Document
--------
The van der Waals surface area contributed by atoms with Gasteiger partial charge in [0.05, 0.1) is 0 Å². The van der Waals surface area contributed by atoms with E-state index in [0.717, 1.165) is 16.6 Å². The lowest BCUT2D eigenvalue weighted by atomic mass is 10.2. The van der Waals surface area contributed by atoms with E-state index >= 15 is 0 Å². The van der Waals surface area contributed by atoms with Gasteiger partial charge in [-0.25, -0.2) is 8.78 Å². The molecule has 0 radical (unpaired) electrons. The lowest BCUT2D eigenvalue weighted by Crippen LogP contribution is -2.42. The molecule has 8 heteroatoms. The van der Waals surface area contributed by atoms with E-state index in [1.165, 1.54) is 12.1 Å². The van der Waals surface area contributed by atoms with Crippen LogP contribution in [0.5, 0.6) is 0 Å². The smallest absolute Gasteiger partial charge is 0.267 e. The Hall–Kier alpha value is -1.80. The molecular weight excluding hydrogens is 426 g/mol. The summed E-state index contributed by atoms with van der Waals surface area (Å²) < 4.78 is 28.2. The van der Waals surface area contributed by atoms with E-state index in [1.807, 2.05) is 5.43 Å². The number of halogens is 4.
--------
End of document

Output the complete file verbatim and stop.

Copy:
The van der Waals surface area contributed by atoms with Gasteiger partial charge in [0.05, 0.1) is 0 Å². The van der Waals surface area contributed by atoms with E-state index in [0.717, 1.165) is 16.6 Å². The lowest BCUT2D eigenvalue weighted by atomic mass is 10.2. The van der Waals surface area contributed by atoms with E-state index >= 15 is 0 Å². The van der Waals surface area contributed by atoms with Gasteiger partial charge in [-0.25, -0.2) is 8.78 Å². The molecule has 0 radical (unpaired) electrons. The lowest BCUT2D eigenvalue weighted by Crippen LogP contribution is -2.42. The molecule has 8 heteroatoms. The van der Waals surface area contributed by atoms with E-state index in [1.165, 1.54) is 12.1 Å². The van der Waals surface area contributed by atoms with Crippen LogP contribution in [0.5, 0.6) is 0 Å². The smallest absolute Gasteiger partial charge is 0.267 e. The Hall–Kier alpha value is -1.80. The molecular weight excluding hydrogens is 426 g/mol. The summed E-state index contributed by atoms with van der Waals surface area (Å²) < 4.78 is 28.2. The van der Waals surface area contributed by atoms with E-state index in [1.807, 2.05) is 5.43 Å². The number of halogens is 4.